The Chrono Compendium started as an archive and grew its own community. And I definitely see a community here, composed of core regulars. One can't function without the other these days. No one searches Google for "ROM hacking forum" anymore, and sites without communities eventually die out. ROMHacking.net has always looked healthy to me.
These problems are just the nature of the business. Some of the greatest fan sites have been ruined by petty, divisive leadership (OCRemix and VGMix are big examples), but the moderation here seems to be really good. It might help to make a core mission statement and charter. The Compendium has this:
The Chrono Compendium's mission is twofold. It first aims to archive and catalogue all existing knowledge and plausible speculation regarding the Chrono series, whether textual, auditory, or visual. The Compendium secondly wishes to create new content, and foster the growth and development of the Chrono series and its fan community.
Those are huge claims, but that spirit has given rise to ROM hacks, analytical articles, editorials, humorous features, community projects, art and fiction projects, guide-writing, etc. you name it. Think big with romhacking.net; ask the people what they'd like, with the core goal in mind of facilitating ROM hacking. Use your influence to make a site-wide endeavor at some point; that can REALLY foster a sense of community. I use the Compendium in some ways to involve everyone possible; Chrono Trigger: Crimson Echoes is considered THE site project, and consequently, it's had enough help over the years that it'll definitely be released before summer.
So perhaps you can make a big ROMhacking.net tutorial push, or a huge review push. Hand out special usergroups of merit, or find other intrinsic incentives. Maybe tie things together so people will have a "Review Count:" under their avatars. It's cheap, but it's not like post count in that reviews actually help the community. Controls can be implemented to prevent review spam for people who just want a big review count.
You could also use your influence to hone in on specific projects that will bring a lot of renown to ROM hacking in general, like Lenophis's FFVI hack. I'm not saying working on FFVI is inherently more important than working on another game, but people will pay more attention when a great hack for a big game gets released. So you can sort of gently push resources in that direction by contacting Lenophis, asking where he needs help on his hack (perhaps some difficult ASM work's needed that he's unfamiliar with), making some sticky threads and a small image on the front page, etc. And then voila, the gaming community hears about this great new FFVI hack, thousands of people try it out, and some people get interested in ROM hacking. I got in the game because of Temporal Flux; once I saw how easy it was to hack Chrono Trigger, I had to do something. Similarly, you could have tutorials for FFVI hacking concurrently prepared, so when these new fans come to the site, they'll say "hey, I can change stuff too," and they'll get involved.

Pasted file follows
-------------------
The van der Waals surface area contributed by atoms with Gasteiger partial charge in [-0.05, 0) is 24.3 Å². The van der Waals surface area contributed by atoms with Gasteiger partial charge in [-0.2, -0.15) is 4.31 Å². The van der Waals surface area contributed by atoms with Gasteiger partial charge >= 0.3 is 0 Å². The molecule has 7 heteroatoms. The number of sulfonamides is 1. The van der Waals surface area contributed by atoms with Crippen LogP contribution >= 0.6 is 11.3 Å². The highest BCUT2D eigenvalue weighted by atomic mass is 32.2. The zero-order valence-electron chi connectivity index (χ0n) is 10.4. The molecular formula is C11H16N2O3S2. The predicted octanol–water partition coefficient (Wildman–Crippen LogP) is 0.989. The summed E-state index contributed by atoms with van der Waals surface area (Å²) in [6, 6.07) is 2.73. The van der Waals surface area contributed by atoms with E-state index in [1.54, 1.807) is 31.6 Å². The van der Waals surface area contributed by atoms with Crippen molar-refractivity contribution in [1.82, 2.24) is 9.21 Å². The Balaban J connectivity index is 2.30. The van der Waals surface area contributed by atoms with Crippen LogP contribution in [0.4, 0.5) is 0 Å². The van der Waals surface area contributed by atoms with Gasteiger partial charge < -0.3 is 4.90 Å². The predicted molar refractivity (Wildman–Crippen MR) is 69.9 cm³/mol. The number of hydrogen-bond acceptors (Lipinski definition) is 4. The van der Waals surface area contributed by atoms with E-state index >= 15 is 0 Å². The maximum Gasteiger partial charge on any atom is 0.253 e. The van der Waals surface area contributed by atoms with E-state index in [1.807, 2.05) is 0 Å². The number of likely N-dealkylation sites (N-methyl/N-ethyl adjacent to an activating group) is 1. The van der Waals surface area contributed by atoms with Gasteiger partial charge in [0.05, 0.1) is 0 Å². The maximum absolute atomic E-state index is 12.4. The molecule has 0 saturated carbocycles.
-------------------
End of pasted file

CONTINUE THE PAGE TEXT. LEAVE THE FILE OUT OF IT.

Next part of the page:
The effects might be small, yes. Chrono Trigger: Prophet's Guile got around 25,000 downloads. But inspired at least a handful of people to come to Kajar Laboratories and try out hacking for themselves. Back in the day, the CT community was totally dependent on Geiger, JLukas, and Chickenlump. Now, a core community is doing all sorts of things, like justin3009's 6-letter name patch for Chrono Trigger, Vehek's methodology tutorial for converting custom MIDIs to MMs to SPCs for Romancing SaGa 3 and then CT, or the development of a Prerelease exploration patch (and translation once TF supports it). And while we don't answer really stupid questions at Kajar Laboratories (how do I add a 3D model to the ROM? and such), but the community does answer an awful lot of questions. Over time, this has built up infrastructure in community and archiving both.
Just flex the ROM hacking muscle with a great archive and tutorial function, and let the community come. Be friendly and encourage development. Steer resources using site-wide projects that foster a sense of community and attract attention and interest. The sky's the limit.